As the Georgetown University Center for Children and Families found that the uninsured rate for children remained at historically low levels—close to 7 percent—but did not decline further for children under age 18 between September 2013 and June 2014. However, this national snapshot does not capture all of the fluctuations in children’s coverage that may be occurring across the country in particular states; we will have to wait for data from federal sources to have a definitive assessment of how coverage is changing at the state level.

Moreover, there are reasons to believe that coverage for children will grow in future years under the ACA, particularly if current levels of Medicaid and CHIP eligibility are maintained. Because the majority of uninsured children appear to be eligible for Medicaid or CHIP coverage but are not currently enrolled, the Medicaid and CHIP programs have the potential to drive further reductions in the uninsured rate among children.

To read more about enterovirus, click here.

To read more about uninsured children and families, click here.

Jeffrey R. Ungvary President

Jeffrey R. Ungvary

Hospital Systems Scaling Back Financial Assistance

Hospital systems around the country have started scaling back financial assistance for lower- and middle-income people without health insurance, hoping to push them into signing up for coverage through the new online marketplaces created under the Affordable Care Act.

The trend is troubling to advocates for the uninsured, who say raising fees will inevitably cause some to skip care rather than buy insurance that they consider unaffordable. Though the number of hospitals tightening access to free or discounted care appears limited so far, many say they are considering doing so, and experts predict that stricter policies will become increasingly common.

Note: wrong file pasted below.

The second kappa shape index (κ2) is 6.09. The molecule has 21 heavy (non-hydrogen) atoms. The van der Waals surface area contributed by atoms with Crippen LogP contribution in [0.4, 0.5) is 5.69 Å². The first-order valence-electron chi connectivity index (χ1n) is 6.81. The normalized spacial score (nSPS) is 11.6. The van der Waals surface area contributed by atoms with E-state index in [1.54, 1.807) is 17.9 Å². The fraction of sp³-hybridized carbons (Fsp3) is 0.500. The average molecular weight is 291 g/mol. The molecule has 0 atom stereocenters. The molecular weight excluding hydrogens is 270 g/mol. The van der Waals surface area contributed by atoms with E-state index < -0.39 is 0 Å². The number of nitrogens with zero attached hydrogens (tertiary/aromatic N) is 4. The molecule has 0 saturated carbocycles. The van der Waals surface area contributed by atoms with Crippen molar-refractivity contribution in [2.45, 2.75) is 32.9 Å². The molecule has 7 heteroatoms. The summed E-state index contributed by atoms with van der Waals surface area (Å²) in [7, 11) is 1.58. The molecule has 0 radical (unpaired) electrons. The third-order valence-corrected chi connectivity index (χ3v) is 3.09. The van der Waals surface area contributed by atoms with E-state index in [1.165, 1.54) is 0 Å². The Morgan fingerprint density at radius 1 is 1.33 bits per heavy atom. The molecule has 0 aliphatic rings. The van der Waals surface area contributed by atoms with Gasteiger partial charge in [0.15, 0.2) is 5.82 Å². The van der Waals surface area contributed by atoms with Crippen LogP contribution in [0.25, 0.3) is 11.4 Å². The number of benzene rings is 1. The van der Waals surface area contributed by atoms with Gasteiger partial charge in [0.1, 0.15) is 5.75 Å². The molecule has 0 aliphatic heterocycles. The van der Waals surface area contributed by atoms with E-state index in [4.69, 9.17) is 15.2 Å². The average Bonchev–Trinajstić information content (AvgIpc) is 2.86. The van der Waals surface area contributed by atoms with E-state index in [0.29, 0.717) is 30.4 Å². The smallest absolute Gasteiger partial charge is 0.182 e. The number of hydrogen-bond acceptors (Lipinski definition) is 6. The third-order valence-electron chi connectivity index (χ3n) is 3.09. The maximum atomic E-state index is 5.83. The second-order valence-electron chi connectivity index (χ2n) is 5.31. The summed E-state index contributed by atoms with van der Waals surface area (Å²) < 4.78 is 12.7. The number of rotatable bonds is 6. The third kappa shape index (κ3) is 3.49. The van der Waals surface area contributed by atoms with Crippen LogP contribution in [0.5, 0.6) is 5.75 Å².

Driving the new policies is the cost of charity care, which is partly covered by government but remains a burden for many hospitals. The new law also reduces federal aid to hospitals that treat large numbers of poor and uninsured people, creating an additional pressure on some to restrict charity care.

In St. Louis, Barnes-Jewish Hospital has started charging co-payments to uninsured patients, no matter how poor they are. The Southern New Hampshire Medical Center in Nashua no longer provides free care for most uninsured patients who are above the federal poverty line — $11,670 for an individual. And in Burlington, Vt., Fletcher Allen Health Care has reduced financial aid for uninsured patients who earn between twice and four times the poverty level.

By tightening requirements for charity care, hospital executives say, they hope to encourage eligible people to obtain low-cost insurance through the subsidized private plans now available under the law.

“Do we allow our charity care programs to kick in if people are unwilling to sign up?” said Nancy M. Schlichting, chief executive of the Henry Ford Health System in Detroit. “Our inclination is to say we will not, because it just seems that that defeats the purpose of what the Affordable Care Act has put in place.”

But advocates for the uninsured point out that many Americans avoided obtaining coverage in the inaugural enrollment period of the Affordable Care Act this year because they found the plans too expensive, even with subsidies. Many uninsured people also remain unaware of the new insurance options, And immigrants who are in the country illegally are not even eligible to apply.

To read more, click here.

Jeffrey R. Ungvary


Jeffrey R. Ungvary